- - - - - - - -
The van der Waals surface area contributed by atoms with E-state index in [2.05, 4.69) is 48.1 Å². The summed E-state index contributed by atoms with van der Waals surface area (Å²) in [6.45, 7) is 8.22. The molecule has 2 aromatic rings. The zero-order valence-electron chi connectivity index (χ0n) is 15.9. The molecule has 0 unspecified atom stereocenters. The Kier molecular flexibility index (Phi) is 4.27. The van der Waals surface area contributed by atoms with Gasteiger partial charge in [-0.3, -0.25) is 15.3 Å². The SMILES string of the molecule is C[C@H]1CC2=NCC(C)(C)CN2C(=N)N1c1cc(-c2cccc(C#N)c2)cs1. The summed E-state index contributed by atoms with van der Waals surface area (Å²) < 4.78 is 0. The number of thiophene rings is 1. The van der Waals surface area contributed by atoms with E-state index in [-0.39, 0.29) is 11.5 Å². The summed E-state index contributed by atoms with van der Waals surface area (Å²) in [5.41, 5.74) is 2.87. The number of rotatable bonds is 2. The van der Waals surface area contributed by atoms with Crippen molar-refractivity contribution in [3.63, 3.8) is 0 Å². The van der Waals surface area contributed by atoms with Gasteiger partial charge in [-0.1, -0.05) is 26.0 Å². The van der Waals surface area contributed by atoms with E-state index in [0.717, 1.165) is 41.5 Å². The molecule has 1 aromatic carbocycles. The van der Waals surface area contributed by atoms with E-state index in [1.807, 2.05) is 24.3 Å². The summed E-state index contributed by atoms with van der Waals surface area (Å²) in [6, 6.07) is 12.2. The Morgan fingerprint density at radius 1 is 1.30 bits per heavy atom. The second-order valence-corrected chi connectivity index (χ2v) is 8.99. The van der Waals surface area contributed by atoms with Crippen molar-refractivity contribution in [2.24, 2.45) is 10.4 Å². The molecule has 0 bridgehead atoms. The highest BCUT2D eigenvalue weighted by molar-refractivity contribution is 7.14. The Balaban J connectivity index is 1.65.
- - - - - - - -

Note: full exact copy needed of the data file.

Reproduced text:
The van der Waals surface area contributed by atoms with E-state index in [2.05, 4.69) is 48.1 Å². The summed E-state index contributed by atoms with van der Waals surface area (Å²) in [6.45, 7) is 8.22. The molecule has 2 aromatic rings. The zero-order valence-electron chi connectivity index (χ0n) is 15.9. The molecule has 0 unspecified atom stereocenters. The Kier molecular flexibility index (Phi) is 4.27. The van der Waals surface area contributed by atoms with Gasteiger partial charge in [-0.3, -0.25) is 15.3 Å². The SMILES string of the molecule is C[C@H]1CC2=NCC(C)(C)CN2C(=N)N1c1cc(-c2cccc(C#N)c2)cs1. The summed E-state index contributed by atoms with van der Waals surface area (Å²) < 4.78 is 0. The number of thiophene rings is 1. The van der Waals surface area contributed by atoms with E-state index in [-0.39, 0.29) is 11.5 Å². The summed E-state index contributed by atoms with van der Waals surface area (Å²) in [5.41, 5.74) is 2.87. The number of rotatable bonds is 2. The van der Waals surface area contributed by atoms with Crippen molar-refractivity contribution in [3.63, 3.8) is 0 Å². The van der Waals surface area contributed by atoms with Gasteiger partial charge in [-0.1, -0.05) is 26.0 Å². The van der Waals surface area contributed by atoms with E-state index in [0.717, 1.165) is 41.5 Å². The molecule has 1 aromatic carbocycles. The van der Waals surface area contributed by atoms with E-state index in [1.807, 2.05) is 24.3 Å². The summed E-state index contributed by atoms with van der Waals surface area (Å²) in [6, 6.07) is 12.2. The Morgan fingerprint density at radius 1 is 1.30 bits per heavy atom. The second-order valence-corrected chi connectivity index (χ2v) is 8.99. The van der Waals surface area contributed by atoms with Crippen molar-refractivity contribution in [2.24, 2.45) is 10.4 Å². The molecule has 0 bridgehead atoms. The highest BCUT2D eigenvalue weighted by molar-refractivity contribution is 7.14. The Balaban J connectivity index is 1.65.